Particularly since I don't know exactly when my marathon will be (a fact with which I have reluctantly made peace), it seems odd to be entering the strength phase of marathon training.
Most (good) marathon programs have 5 phases -- first you do base building (varying in length, but basically several weeks of easy running in gradually increasing or steady mileage). Then you move to strength, where I am now. That is 1.5-2 months of developing strength -- your distance increases weekly and you do some faster or stronger running (adding some practice at marathon pace, some short distance pick-ups, and ... perhaps my least favorite ... some rolling hills and hill repeats). Phase 3 is short, just about one month, and that's the sharpening phase. It's where you'll do a lot more faster running -- lots of days with some race pace, and lots of days of tempo pace. You don't want to do the sharpening phase for too long, or you will not be at your absolute peak performance on race day. The fourth phase is the taper -- where you hit your absolute longest run and then spend 2-3 weeks of running reduced mileage. Keeping the quality, drastically cutting the quantity, again, aiming to have you at your peak on race day. Phase 5 is mistakenly skipped by many runners, but it's the recovery phase. When recovery is well-planned, rather than depleting you, your race experience serves to further add to your strength. Recovery phase includes MILES of walking, which is probably why many runners blow it off -- thinking if you're not running, you may as well just sit on the couch and it won't make a big difference. But a planned recovery not only speeds healing and builds strength, it gets you back to running sooner, whether that's your goal or not.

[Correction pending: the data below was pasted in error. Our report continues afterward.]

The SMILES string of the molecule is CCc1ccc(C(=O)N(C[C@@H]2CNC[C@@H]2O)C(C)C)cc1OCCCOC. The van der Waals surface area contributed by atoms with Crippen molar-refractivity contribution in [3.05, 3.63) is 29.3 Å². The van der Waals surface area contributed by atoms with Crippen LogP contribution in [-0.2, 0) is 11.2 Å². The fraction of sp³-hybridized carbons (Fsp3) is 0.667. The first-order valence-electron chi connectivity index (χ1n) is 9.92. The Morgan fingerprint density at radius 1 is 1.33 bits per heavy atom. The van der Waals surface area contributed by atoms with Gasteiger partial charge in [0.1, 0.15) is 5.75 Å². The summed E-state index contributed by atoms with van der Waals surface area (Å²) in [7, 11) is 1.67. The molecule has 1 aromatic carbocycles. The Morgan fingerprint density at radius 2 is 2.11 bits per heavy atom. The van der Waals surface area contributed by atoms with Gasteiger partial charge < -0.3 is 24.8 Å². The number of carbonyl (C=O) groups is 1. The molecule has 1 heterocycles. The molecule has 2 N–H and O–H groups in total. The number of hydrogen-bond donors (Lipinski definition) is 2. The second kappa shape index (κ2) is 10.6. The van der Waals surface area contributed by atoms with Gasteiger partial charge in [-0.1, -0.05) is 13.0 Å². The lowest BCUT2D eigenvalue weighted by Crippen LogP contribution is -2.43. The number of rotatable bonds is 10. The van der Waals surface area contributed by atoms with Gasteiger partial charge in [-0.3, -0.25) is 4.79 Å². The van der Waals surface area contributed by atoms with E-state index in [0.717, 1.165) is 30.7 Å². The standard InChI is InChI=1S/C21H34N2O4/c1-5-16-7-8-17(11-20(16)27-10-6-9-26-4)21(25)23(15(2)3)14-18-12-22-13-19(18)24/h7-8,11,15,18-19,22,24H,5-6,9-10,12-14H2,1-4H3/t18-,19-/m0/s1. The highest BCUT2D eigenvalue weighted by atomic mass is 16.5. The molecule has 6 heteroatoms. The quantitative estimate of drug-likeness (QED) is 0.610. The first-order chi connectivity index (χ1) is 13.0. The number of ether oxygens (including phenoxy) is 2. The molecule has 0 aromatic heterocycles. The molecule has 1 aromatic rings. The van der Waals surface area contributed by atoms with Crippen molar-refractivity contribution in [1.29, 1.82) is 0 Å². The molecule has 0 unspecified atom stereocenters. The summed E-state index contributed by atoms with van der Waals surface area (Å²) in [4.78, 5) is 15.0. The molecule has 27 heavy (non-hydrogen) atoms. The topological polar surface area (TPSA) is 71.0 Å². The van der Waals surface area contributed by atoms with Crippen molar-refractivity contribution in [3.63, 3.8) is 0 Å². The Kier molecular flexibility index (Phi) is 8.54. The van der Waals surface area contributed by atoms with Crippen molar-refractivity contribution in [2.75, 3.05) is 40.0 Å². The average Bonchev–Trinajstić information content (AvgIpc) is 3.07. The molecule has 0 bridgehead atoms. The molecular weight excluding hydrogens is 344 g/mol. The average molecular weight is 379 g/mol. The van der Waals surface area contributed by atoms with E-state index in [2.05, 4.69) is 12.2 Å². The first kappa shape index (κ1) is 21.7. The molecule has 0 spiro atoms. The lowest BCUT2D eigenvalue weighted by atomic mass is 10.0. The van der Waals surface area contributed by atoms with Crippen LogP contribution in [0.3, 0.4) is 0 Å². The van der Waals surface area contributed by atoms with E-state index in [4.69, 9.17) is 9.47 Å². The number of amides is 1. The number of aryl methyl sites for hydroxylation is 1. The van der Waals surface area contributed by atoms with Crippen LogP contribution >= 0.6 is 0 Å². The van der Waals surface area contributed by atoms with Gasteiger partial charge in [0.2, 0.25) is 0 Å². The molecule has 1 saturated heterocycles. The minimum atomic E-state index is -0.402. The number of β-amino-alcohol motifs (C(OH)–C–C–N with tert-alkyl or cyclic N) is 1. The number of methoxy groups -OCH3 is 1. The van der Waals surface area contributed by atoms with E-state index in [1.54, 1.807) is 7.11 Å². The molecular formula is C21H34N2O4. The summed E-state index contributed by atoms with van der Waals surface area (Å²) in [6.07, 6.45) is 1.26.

One of the craziest things I did was running 3 marathons in 3 months (how I qualified for Marathon Maniacs). The only way to do something like that without getting hurt is to have a good recovery plan.
Anyway, very long-winded way of saying that within the last week, I have moved from the base-building phase and into the strength phase. I'm just picking Oct. 14 as the "most likely" date for the Beijing marathon, and I am choosing to ignore one website claiming the marathon is Oct. 21. But moving to the next phase of training, unfortunately for me, meant hill running. Ugh. My heart rate was insane. I felt like death. We have a route that is about 3 miles with 3 pretty major hills. Well, major for Dallas, I need to add that qualifier. And there are also 2 baby hills on it. The route starts with the 2 baby hills. By the time I was done with the second baby one, trying desperately to catch my breath for the 60 or so seconds of running before you begin the first real hill, I told my running buddy that I was a little worried my heart was going to explode. I have no idea why it was so tough for me. It's not like I ever run on a treadmill or something else that is flat. Maybe it just would have been a tough day no matter way I ran, but it was a tough start to hills. I really didn't think I'd be able to do the entire route -- 2 loops of the 3 miles, for a total of 6 hills. Somehow I survived, but yikes. I have a lot of work to do!
I know I'll get there, or at least I always have before. I know hills always feel crazy hard to me at the beginning, and it gets easier, but oh, maybe this will be the one year it doesn't. The one year I really do collapse or give up. I suppose I shall have to keep going to see. At least my shoulder doesn't hurt when I run..